No, the final (pretty much following normal sandhi rules) becomes av. So, is it kurava?

Close, but no. The -a suffix still strengthens the first vowel of the root, even if the root doesn’t end in a. So, applying the -a suffix to kuru results in the word kaurava {which means, from the kurus, as in a member of the kuru dynasty}.

-अक -aka

This suffix, like all of them that start with a or y, cause the root to lose its final vowel, but this one has more to it than just a vowel, so there is no need for it to modify the root. You will easily recognize this suffix when you see it.

Although this suffix shows that something is made of the substance named in the root, the primary meaning is to show an affectionate, cute smallness.

Putra means child. Putraka means “little child” in the sense of a cute and darling little child.

Aśva means horse. Aśvaka means “little horse,” a colt.

-त्व -tva

This is exactly like the English suffix -ness. Softness, for example, means the quality of being soft. Kṛṣṇa means black. So, kṛṣṇatva means blackness.

Notice that this suffix doesn’t start with or a, so there is no change to the final vowel of the root.

One of the coolest words with this suffix is tattva. It’s the pronoun tat with the suffix tva. So it means “that-ness” and is used to refer to reality or truth, substantiality.

-मय -maya

Again, no change to the root because the suffix doesn’t start with or a. It means, “composed of X.” A very cool word with this suffix is ānanadamaya. The root is nanda (happiness). The prefix is ā- (impelling) so together ānanda means compelling happiness, aka bliss. And then add the suffix -maya and you get a word to define an entity that is composed of bliss.

This word is used in the Veda to describe spiritual substance.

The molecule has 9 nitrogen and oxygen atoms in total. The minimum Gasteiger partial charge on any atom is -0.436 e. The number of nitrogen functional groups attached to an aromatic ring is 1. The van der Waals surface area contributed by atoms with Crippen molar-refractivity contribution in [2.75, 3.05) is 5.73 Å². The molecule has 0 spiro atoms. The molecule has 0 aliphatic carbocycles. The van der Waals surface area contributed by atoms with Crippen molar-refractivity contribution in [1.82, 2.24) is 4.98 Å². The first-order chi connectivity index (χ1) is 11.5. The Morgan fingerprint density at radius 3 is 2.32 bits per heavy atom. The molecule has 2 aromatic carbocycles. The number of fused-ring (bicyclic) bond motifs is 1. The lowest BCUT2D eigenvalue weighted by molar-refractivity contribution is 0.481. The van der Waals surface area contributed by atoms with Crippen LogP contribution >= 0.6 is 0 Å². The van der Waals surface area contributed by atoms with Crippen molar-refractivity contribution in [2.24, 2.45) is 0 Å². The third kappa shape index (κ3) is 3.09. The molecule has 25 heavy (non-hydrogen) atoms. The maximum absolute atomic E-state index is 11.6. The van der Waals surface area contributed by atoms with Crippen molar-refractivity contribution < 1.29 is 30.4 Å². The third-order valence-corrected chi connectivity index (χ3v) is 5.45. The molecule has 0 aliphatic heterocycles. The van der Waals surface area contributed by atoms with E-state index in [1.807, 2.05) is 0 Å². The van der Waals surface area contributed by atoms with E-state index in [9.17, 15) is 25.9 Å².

-य -ya

This will cause the final a to drop.

This is a subtle, sophisticate suffix that means different things in different contexts. In general it means “from X” but mostly in the sense of “as a result of X.”

A very important word with this suffix is ācārya. Let’s break this word down.

The root is cār which means movement. You would use an -a to make it a noun, cāra.

The prefix is ā- (ācāra). The prefix means impelling, so the word ācāra means “impelling movement.” What impels movement? Well, motivations to, and rules also impel movement (“no stopping here, no standing, no parking, left turn only, etc). So ācāra means a combination of motivation and rule. So, motivating rules (rules that motivate). Thus its often used for the concept of “practice.”

Add the suffix -ya. It will make the final a disappear, so the result will be ācāra + ya = ācārya. What does it mean? The -ya suffix means “from, as a result of X.” X in this case is “practice” or “motivational rules.” So the word ācārya literally means as a result of practice. Or, as a result of motive and behavior. 

The word is used for teachers and gurus because the idea is that teachers teach by example more than by words alone. As a result of one’s own practice, one becomes capable to guide and teach others in the same manner.


Get to the Root of the Word!

Its very important to be able to guess the root of a word (in any language). If you can do this, you can figure out the meaning of words you don’t already know, without having to memorize the dictionary. You just have to memorize the root words.

One way that words come from roots is where the root is a verb, but the fruit on the branch from that root (the word) is a noun! Here are some examples.

Jīva – The Living Being

जीव् (jīv) is a verb, meaning “live.” The typical (3rd person singular) way you use it is जीवति (jīvati), “he lives.” But if you add the primary suffix -a to the end of the root, it becomes a noun: जीव (jīva) “the living being.”